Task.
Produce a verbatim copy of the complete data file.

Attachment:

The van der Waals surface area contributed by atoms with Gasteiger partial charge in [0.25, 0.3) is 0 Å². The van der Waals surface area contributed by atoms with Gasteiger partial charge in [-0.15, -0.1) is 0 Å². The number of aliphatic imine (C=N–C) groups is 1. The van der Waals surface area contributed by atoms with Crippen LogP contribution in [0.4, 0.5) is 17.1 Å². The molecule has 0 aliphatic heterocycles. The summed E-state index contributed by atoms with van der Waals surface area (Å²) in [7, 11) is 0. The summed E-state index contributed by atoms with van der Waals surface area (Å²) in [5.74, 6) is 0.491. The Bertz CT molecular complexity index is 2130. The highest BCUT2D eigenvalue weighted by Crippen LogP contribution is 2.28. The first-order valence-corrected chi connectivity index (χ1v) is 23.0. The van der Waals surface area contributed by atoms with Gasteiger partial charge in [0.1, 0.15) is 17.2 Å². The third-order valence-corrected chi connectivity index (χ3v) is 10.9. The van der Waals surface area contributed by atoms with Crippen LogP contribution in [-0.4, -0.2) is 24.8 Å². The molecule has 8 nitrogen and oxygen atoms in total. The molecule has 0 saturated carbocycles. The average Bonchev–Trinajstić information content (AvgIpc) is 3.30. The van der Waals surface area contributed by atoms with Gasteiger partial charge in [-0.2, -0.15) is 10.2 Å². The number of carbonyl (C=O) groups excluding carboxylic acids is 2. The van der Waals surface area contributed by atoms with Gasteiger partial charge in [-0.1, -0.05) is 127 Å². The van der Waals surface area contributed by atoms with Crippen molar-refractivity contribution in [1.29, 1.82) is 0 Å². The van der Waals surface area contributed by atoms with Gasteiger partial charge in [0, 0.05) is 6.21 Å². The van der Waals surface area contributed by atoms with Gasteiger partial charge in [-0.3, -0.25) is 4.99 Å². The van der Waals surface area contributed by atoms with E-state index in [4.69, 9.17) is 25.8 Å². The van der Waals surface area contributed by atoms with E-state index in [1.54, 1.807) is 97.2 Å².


The van der Waals surface area contributed by atoms with Gasteiger partial charge in [0.25, 0.3) is 0 Å². The van der Waals surface area contributed by atoms with Gasteiger partial charge in [-0.15, -0.1) is 0 Å². The number of aliphatic imine (C=N–C) groups is 1. The van der Waals surface area contributed by atoms with Crippen LogP contribution in [0.4, 0.5) is 17.1 Å². The molecule has 0 aliphatic heterocycles. The summed E-state index contributed by atoms with van der Waals surface area (Å²) in [7, 11) is 0. The summed E-state index contributed by atoms with van der Waals surface area (Å²) in [5.74, 6) is 0.491. The Bertz CT molecular complexity index is 2130. The highest BCUT2D eigenvalue weighted by Crippen LogP contribution is 2.28. The first-order valence-corrected chi connectivity index (χ1v) is 23.0. The van der Waals surface area contributed by atoms with Gasteiger partial charge in [0.1, 0.15) is 17.2 Å². The third-order valence-corrected chi connectivity index (χ3v) is 10.9. The van der Waals surface area contributed by atoms with Crippen LogP contribution in [-0.4, -0.2) is 24.8 Å². The molecule has 8 nitrogen and oxygen atoms in total. The molecule has 0 saturated carbocycles. The average Bonchev–Trinajstić information content (AvgIpc) is 3.30. The van der Waals surface area contributed by atoms with Gasteiger partial charge in [-0.2, -0.15) is 10.2 Å². The number of carbonyl (C=O) groups excluding carboxylic acids is 2. The van der Waals surface area contributed by atoms with Gasteiger partial charge in [-0.1, -0.05) is 127 Å². The van der Waals surface area contributed by atoms with Crippen molar-refractivity contribution in [1.29, 1.82) is 0 Å². The van der Waals surface area contributed by atoms with Gasteiger partial charge in [0, 0.05) is 6.21 Å². The van der Waals surface area contributed by atoms with Gasteiger partial charge in [-0.3, -0.25) is 4.99 Å². The van der Waals surface area contributed by atoms with E-state index in [4.69, 9.17) is 25.8 Å². The van der Waals surface area contributed by atoms with E-state index in [1.54, 1.807) is 97.2 Å².